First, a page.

Call it coincidence, the Kolkata Knight Riders' fortunes took a dip the minute Shah Rukh Khan's smiling face was flashed on the big screen in the stadium. Until then, the KKR batsmen were playing with total abandon, smashing boundaries and sixes at will, and racing towards a massive
Kolkata Knight Riders' Balaji celebrates wicket of Mayank Agarwal of Royal Challengers Bangalore during the IPL match in Bangalore. (PTI Photo)
But after watching the "Don" on the big screen, the batsmen seemed to develop cold feet and they sort of started to compete with each other to get to the safety of the dug-out.
"They just succumb to pressure whenever they are required to stand up and seize the big moment," lamented a KKR fan. Well, pressure has always been the feared word for this team.
Win or lose, KKR skipper Gautam Gambhir stays angry. Hitting fluently, he was furious with his batting partner Manoj Tiwary over a run, giving him a piece of his mind from the non-striker's end. It was a perfect way to lose concentration as Gambhir fell to a cheeky reverse hit off Zaheer Khan and Tiwary holed out.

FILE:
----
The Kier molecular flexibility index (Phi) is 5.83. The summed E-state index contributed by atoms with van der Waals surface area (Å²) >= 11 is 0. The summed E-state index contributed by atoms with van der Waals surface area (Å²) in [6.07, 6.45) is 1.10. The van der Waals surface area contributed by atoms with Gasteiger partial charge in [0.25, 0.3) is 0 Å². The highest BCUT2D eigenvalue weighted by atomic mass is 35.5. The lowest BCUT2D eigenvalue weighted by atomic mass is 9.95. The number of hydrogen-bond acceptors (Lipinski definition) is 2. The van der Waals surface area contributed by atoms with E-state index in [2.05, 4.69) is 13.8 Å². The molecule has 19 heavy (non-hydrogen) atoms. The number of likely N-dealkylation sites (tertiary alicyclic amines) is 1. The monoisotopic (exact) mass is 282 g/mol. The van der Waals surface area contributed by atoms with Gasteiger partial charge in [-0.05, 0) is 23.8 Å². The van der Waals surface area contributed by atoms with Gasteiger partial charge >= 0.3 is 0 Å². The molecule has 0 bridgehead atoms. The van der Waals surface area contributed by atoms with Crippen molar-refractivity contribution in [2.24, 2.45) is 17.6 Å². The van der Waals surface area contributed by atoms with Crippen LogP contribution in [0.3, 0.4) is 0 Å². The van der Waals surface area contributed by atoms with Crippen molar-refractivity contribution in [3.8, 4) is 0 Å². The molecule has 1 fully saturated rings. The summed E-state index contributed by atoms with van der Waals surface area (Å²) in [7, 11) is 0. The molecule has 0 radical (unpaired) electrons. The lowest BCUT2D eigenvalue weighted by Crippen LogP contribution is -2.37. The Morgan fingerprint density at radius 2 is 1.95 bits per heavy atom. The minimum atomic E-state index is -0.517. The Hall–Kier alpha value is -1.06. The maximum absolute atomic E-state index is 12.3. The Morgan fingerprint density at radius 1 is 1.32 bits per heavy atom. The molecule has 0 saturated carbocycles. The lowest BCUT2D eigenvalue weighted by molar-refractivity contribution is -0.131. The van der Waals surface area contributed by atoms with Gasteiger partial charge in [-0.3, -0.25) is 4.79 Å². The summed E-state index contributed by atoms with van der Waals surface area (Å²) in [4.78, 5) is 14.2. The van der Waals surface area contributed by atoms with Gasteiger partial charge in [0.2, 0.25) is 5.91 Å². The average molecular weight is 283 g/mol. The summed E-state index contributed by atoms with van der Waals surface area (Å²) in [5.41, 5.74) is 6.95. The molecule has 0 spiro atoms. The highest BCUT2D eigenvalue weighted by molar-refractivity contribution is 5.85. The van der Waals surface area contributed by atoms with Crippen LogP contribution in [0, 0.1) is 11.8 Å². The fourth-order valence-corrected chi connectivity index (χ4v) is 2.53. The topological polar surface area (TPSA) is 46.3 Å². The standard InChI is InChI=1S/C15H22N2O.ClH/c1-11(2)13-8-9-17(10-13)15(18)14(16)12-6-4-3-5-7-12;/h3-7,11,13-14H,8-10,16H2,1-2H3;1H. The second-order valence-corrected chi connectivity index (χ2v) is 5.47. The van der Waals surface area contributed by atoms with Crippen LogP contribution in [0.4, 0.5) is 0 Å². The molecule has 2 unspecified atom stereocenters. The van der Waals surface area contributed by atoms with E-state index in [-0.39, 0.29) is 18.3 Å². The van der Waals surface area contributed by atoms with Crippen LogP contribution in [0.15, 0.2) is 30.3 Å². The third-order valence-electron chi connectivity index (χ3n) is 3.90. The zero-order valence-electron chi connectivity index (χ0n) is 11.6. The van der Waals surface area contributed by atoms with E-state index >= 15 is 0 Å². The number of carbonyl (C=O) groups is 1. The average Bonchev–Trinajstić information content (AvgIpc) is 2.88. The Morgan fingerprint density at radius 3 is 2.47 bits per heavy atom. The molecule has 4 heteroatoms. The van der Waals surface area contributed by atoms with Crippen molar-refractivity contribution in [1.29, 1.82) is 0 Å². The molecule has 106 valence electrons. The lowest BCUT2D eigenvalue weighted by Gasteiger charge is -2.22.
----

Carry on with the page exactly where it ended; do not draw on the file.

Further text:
Against this backdrop, someone in the KKR camp showed foresight in hiring the world renowned sports psychologist, Rudi Webster. The old shrink, says coach Trevor Bayliss, has started working on the team.
"He speaks with the individuals and meets them over coffee or breakfast without my knowledge. He doesn't like to be called sports psychologist as he talks common sense with players."
Well, irrespective of what he does and how, he seems to have started to make some effect on the team, at least that's what one could imply from their huge win over the Gayle-powered Royal Challengers Bangalore.
By the end of their innings, though, it appeared they had blown away a fine opportunity to put it across the hosts, what with their great start petering to a limp finish. From a daunting 123 for 3 with seven overs to spare, thanks to a sizzling half-century from Gautam Gambhir and brisk contributions from Jacques Kallis and Manvinder Bisla, the visitors could manage just 42 runs in the last seven overs.
The total looked inadequate for the power-packed Royal Challengers, with danger man Chris Gayle back in the team. But the big man, for once, failed to click, and the rest of the batsmen just couldn't recover from the shock, handing the game to the visitors without a semblance of fight.